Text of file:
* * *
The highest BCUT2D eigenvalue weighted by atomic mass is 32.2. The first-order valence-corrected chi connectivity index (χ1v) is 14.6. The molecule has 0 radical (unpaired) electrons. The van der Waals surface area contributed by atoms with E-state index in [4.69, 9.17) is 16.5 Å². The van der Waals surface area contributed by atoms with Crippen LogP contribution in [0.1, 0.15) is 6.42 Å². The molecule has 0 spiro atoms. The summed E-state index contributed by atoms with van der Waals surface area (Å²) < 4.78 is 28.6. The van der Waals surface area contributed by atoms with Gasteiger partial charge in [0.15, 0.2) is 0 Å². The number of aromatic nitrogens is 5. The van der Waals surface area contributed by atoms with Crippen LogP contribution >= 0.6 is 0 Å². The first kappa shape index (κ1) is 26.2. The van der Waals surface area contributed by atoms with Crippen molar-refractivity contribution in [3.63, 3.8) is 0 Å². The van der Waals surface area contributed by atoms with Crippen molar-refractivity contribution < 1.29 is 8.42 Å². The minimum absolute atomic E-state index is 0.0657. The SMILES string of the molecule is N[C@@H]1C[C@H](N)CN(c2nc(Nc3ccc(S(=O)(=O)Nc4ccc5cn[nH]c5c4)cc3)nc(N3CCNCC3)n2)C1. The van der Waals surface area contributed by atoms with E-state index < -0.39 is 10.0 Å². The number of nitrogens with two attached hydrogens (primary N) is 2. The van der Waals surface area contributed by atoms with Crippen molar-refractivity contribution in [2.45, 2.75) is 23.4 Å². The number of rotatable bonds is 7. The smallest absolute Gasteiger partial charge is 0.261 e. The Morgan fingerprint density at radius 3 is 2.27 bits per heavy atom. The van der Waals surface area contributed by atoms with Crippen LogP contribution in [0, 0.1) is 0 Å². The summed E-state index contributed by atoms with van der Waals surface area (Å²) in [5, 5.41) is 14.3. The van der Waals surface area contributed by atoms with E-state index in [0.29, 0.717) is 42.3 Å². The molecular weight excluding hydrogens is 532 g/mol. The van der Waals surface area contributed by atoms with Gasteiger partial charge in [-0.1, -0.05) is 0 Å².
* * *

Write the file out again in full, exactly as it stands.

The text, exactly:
The highest BCUT2D eigenvalue weighted by atomic mass is 32.2. The first-order valence-corrected chi connectivity index (χ1v) is 14.6. The molecule has 0 radical (unpaired) electrons. The van der Waals surface area contributed by atoms with E-state index in [4.69, 9.17) is 16.5 Å². The van der Waals surface area contributed by atoms with Crippen LogP contribution in [0.1, 0.15) is 6.42 Å². The molecule has 0 spiro atoms. The summed E-state index contributed by atoms with van der Waals surface area (Å²) < 4.78 is 28.6. The van der Waals surface area contributed by atoms with Gasteiger partial charge in [0.15, 0.2) is 0 Å². The number of aromatic nitrogens is 5. The van der Waals surface area contributed by atoms with Crippen LogP contribution >= 0.6 is 0 Å². The first kappa shape index (κ1) is 26.2. The van der Waals surface area contributed by atoms with Crippen molar-refractivity contribution in [3.63, 3.8) is 0 Å². The van der Waals surface area contributed by atoms with Crippen molar-refractivity contribution < 1.29 is 8.42 Å². The minimum absolute atomic E-state index is 0.0657. The SMILES string of the molecule is N[C@@H]1C[C@H](N)CN(c2nc(Nc3ccc(S(=O)(=O)Nc4ccc5cn[nH]c5c4)cc3)nc(N3CCNCC3)n2)C1. The van der Waals surface area contributed by atoms with E-state index < -0.39 is 10.0 Å². The number of nitrogens with two attached hydrogens (primary N) is 2. The van der Waals surface area contributed by atoms with Crippen molar-refractivity contribution in [2.45, 2.75) is 23.4 Å². The number of rotatable bonds is 7. The smallest absolute Gasteiger partial charge is 0.261 e. The Morgan fingerprint density at radius 3 is 2.27 bits per heavy atom. The van der Waals surface area contributed by atoms with Crippen LogP contribution in [0, 0.1) is 0 Å². The summed E-state index contributed by atoms with van der Waals surface area (Å²) in [5, 5.41) is 14.3. The van der Waals surface area contributed by atoms with E-state index in [0.29, 0.717) is 42.3 Å². The molecular weight excluding hydrogens is 532 g/mol. The van der Waals surface area contributed by atoms with Gasteiger partial charge in [-0.1, -0.05) is 0 Å².